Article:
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I have an issue where I cannot develop on my Windows device because the curl that comes bundled with it produces

next InitializeSecurityContext failed: SEC_E_ILLEGAL_MESSAGE (0x80090326)

How do I know Windows curl is to blame?

Because I tried the request in git bash using the curl that comes with it and it worked with no issues. Then I tried the same request in cmd and in Postman and it failed. This issue has effectively shut down my ability to test an android app that's being developed.

So ... How do you update curl for Windows?

Does it show up under apps? No.

This is on Windows 10, mind you, so there's a curl.exe in C:\Windows\System32.

Let's see ... can I put the curl.exe that comes with Git into the PATH variable?

Yes, I can, but it just gets ignored

Can I manually copy the curl.exe from Git to C:\Windows\System32?

Of course not. Administrators don't have the right to copy or rename or do anything with files therein, it seems, even after it's asked for permission.

Or alternatively, can I somehow make Android-Studio / its emulator use the "correct" curl.exe?

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    @vssher you didn't read the question, did you? I want to update curl 7.55.1 that comes with Windows to curl curl 7.68.0 that comes with Git s.t. I can do some testing with the Android emulator. I don't want to install yet another curl version that won't resolve the issue.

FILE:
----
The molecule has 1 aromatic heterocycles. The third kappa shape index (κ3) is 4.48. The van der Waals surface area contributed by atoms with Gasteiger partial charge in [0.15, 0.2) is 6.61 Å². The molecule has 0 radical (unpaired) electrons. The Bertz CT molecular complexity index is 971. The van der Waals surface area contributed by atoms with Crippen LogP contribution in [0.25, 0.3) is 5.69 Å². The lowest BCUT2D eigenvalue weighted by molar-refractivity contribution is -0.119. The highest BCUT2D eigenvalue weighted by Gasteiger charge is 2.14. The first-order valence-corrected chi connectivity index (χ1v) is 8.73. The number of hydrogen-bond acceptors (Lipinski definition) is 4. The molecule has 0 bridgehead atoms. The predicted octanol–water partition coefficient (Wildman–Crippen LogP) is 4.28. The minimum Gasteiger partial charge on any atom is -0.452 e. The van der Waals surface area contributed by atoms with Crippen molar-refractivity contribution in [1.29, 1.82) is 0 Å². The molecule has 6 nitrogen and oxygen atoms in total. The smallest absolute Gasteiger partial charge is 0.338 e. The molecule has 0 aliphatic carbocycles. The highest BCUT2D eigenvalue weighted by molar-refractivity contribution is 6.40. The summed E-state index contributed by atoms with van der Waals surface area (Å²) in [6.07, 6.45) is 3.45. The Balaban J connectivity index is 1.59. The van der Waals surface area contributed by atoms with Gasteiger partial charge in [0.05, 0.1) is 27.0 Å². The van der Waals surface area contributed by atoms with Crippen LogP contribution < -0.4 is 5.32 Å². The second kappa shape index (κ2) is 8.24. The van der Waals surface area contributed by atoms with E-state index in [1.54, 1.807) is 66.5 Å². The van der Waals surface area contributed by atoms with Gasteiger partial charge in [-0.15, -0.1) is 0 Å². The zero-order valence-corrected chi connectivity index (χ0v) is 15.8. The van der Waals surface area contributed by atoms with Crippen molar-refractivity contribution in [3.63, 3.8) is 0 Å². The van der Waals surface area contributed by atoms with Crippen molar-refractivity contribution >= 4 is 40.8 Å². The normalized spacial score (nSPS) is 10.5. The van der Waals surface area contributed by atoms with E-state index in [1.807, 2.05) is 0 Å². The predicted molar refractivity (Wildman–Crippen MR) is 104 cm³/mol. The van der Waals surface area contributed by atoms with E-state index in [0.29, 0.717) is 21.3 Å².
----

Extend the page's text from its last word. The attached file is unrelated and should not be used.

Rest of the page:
– User1291
    Mar 1, 2020 at 17:27
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    Did you put the git curl in the path before (ie in front of) C:\Windows\System32
    – DavidPostill
    Mar 1, 2020 at 17:35

1 Answer 1

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Don't do that. Install curl in another folder and add it to the path before c:\windows\system32.

That way you will use the updated version without having to mess with the SO security.

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  • This solution works great for the Windows cmd utility but be aware that Windows powershell will stubbornly ignore the PATH setting, whether your local curl install is referenced above it (or not) and continue to use the version installed in C:\windows\system32. I discovered this when >curl -V produced a prompt for a URL, rather than printing the version info.
    – Grindlay
    Aug 5, 2021 at 22:16
  • Hi @Grindlay, with powershell, you can see what command you are using with the get-command commandlet. Powershell respects the path the same way cmd does, but it's very often some script in your profile (and powershell has 4 profile locations, that can be changing your path... To be sure, type $Env:PATH in your console and you will see the PATH you are currently using... Just type $Env:PATH=<curl path>;$Env:Path and you will be fine...
    – Bigous
    Sep 16, 2021 at 20:40
  • Thanks for this. The entry 'D:\curl-7.78' (the version I want) appears twice in my PATH env variable, but so does 'C:\Windows\System32' . If I do: echo %PATH% in a CMD window, I get identical output to Powershell. Powershell is using the Windows cURL, CMD is using the version in 'D:\curl-7.78' I'm at a loss to explain this behaviour.
    – Grindlay
    Sep 19, 2021 at 10:31

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